January 10 to February 12, 2019

Ottawa Watercolour Society (OWS) is pleased to present the best in brush and water techniques from top watercolour artists in the Ottawa region. View over 30 masterful paintings and award winners chosen by jury at the Society’s 79th juried show.
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Arteast: Mosaic

February 14 to Mach 19, 2019

Member artists, from the beginner to the professional, were encouraged to submit their best two and three-dimensional works to this recurring juried exhibition. The selected works display the diverse talents of the Arteast membership.
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Trinity Art Gallery - Salon B

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Yulia Listsyna: My “Gardens of Earthly Delights”

June 14 to July 17

My work happily introduces colourful images of the unbelievable richness and beauty of natural objects common to our environment. I invite my audience to take a journey around and inside the fantastic and realistic landscapes I create, to become acquainted with the many fairylike, mythological creatures that dwell in my painted worlds.
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Adèle Gauthier: Poétique

July 19 to August 21

Ink on paper, thoughtful presence, in contrast with the sense of absence in a virtual society, where letters disappear in a click. Old words, out of context, take on new shape and form inspired by the lyrics of Leonard Cohen and layers upon layers of beeswax. Suddenly, the creation shifts from music to living matter, from impermanence to permanence.
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Sanjay Sundram: Silent Cities

August 23 to September 18

An architect by training, Sundrum finds inspiration in urban spaces. For him, these are places of everyday horrors and magic; and in so, a medium through which to explore ecological concerns at a time of unending growth.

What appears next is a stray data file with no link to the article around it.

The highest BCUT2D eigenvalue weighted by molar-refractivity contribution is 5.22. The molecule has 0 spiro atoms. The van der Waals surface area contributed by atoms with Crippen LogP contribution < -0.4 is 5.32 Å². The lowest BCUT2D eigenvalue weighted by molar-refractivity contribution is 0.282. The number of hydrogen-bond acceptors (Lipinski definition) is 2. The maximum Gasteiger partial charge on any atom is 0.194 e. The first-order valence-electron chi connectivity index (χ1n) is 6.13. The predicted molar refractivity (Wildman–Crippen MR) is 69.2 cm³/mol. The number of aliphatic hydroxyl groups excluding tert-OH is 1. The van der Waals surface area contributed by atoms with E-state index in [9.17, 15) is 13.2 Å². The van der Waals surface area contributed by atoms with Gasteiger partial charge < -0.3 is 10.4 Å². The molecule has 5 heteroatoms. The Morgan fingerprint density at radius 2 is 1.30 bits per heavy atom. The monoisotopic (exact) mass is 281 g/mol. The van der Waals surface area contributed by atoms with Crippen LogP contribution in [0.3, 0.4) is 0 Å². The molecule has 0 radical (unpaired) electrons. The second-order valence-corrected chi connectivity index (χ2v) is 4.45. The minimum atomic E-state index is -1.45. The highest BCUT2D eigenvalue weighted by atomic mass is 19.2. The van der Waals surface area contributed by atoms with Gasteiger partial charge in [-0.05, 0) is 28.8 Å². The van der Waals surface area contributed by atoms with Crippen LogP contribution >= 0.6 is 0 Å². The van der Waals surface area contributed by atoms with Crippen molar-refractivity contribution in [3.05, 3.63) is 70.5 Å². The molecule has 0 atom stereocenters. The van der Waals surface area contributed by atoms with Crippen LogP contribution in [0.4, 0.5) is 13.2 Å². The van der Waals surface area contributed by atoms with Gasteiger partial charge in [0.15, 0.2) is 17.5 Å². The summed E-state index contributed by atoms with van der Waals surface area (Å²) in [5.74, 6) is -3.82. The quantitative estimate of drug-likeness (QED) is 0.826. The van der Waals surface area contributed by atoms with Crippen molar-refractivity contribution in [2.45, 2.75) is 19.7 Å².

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AOE Arts Council: Sélections

September 20 to October 16

An annual, juried exhibition of works in a variety of media by members of AOE Arts Council - a vibrant, non-profit arts service organization. The Arts Council is dedicated to promoting, supporting and developing the arts in Ottawa.
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Nancy Halpin: River’s Edge

October 18 to November 20

Sometimes ordinary moments by the river’s edge can become extraordinary when having a closer look. Photographs of these serene moments, combined with encaustics (an ancient technique using molten wax), bring a new dimension and ethereal quality to the images.
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A. M. Benz: Achromatically Inclined

November 22, 2018 to January 8, 2019

In today’s colour-drenched world, Achromatically Inclined asks the viewer to see things a little differently. An exploration into the elegance of a limited palette, materials are placed to catch light while accentuating the design, to create an engaging piece.